ZoomInfo has updated its business and people search engine. For those unfamiliar with the service, ZoomInfo searches and provides information on 35 million ‘people’ and 3.4 million companies. Unlike most conventional company and people directories, though, the information is gathered and compiled automatically by what it calls a semantic search engine. Content can be edited and corrected by the subject themselves, but you have to pay for at least a trial subscription in order to do it. ZoomInfo is free for basic information and advertiser supported. For full access you can upgrade to a ZoomExec account for USD 99 a month, and the full PowerSearch option costs from USD 3,950/year.
I have been attempting to carry out a proper evaluation for some time on behalf of various clients, and the redesigned site encouraged me to pay for a week’s trial at USD 19.99 for the ZoomExec service. I should make it clear right now, that I started this evaluation with a totally negative opinion of the service. My previous experiences of ZoomInfo in terms of quality have not been good and I regret to have to say that the upgrade has not changed my opinion.
The home page features three tabs – company searches, people searches and job searches via content from Indeed. There is also a tag cloud representing popular keywords used in searches on ZoomInfo. Company search and people searches by name are ad-supported: searches by keywords, job titles and other criteria are part of the priced services. One always starts an evaluation such as this using standard test searches on something or someone you know. Inevitably, then, I first did a search on myself. It found 22 people, or rather profiles. These profiles are compiled from web pages found by ZoomInfo and grouped together. Some of the profiles refer to the same person (there were four for me when I looked) but it is amazing how wrong ZoomInfo can be and that it can miss so much relevant and correct information that is out on the web.
None of my four profiles had my correct company name and the information in all cases was garbled. The most comprehensively supported profile, which was compiled from 36 web sites, has me working for TFPL. Yes, I am one of their associate trainers who they hire on a consultancy basis but I am not ‘employed’ by TFPL. One could argue that it is an easy enough mistake for a poor dumb computer to make, especially as I am mentioned several times on the TFPL web site. But ZoomInfo has gone further and given me a non-existent email address at TFPL plus a Glasgow telephone number. I live and work in Reading a long way from Glasgow, but even if I did work at TFPL their main office is in London. To be fair if you are prepared to drill down through the web site references you do eventually arrive at the correct information on my own web site, but then why bother with ZoomInfo? Any half decent searcher could get there far more quickly using standard search engines and find more up to date information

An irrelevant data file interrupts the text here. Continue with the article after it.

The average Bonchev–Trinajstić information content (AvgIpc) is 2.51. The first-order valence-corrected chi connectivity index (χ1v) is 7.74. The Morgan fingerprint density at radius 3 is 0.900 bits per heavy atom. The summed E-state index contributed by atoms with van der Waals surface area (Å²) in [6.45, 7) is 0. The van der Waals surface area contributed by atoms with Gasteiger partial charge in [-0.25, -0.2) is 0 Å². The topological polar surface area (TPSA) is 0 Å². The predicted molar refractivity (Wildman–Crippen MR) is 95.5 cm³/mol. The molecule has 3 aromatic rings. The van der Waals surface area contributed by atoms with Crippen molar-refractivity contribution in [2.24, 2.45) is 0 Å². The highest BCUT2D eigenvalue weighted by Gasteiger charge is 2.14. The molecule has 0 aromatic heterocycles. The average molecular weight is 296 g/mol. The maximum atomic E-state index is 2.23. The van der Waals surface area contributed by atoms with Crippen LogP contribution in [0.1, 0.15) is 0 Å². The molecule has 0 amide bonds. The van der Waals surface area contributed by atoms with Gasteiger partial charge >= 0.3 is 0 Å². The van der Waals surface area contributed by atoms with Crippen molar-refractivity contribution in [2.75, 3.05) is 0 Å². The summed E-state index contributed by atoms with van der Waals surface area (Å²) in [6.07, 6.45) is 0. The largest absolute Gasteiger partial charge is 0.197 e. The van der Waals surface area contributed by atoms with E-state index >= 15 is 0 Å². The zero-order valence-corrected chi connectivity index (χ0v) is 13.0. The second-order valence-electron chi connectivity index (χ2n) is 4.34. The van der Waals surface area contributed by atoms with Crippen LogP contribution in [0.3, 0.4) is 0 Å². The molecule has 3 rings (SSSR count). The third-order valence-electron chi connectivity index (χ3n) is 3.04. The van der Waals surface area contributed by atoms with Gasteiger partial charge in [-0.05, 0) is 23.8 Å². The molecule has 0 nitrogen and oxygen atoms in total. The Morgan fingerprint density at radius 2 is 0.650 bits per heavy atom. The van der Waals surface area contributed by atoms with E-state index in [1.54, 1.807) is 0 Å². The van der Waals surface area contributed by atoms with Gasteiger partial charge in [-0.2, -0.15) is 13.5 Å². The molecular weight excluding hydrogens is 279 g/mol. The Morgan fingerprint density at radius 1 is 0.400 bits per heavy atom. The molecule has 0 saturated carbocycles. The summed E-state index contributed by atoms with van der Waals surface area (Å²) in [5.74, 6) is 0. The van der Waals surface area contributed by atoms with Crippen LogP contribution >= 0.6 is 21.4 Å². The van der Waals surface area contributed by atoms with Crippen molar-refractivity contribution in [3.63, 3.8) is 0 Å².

If you have an account, you can set up your own public profile and consolidate existing profiles and correct them. Companies can do the same. That does not mean that the information will be any more accurate. ZoomInfo clearly states that it does not verify such information.
For company profiles, you are supposed to be able to view a list of competitors. Not a single one of my competitors were listed. Instead I was presented with a list consisting mostly of search tools: Lycos, Infoseek, Northern Light, EEVL, News Now and so on.
I tried searches on some of my colleagues and the results were even more difficult to fathom. The Advanced Search, where you can also include a company as well as a person’s name, ignored the company name. (I may have been clicking the wrong buttons or this feature may only work for PowerSearch accounts). Since I and most of my associates are running small businesses – probably not ZoomInfo’s forte – I persuaded some of my large, International corporate clients to try it out on people, companies and industries that they know. Their reactions ranged from laughter at the start, through disbelief at how wrong and out of date the data was, and finally to irritation and annoyance.
I did look at some of the other services on offer, such as keyword searching for products and services and Job searches, but I still could not find any redeeming features that would persuade me to pay money for this service or to even use the free search. There are other sources and directories out there that are more reliable and up to date, and some of them free.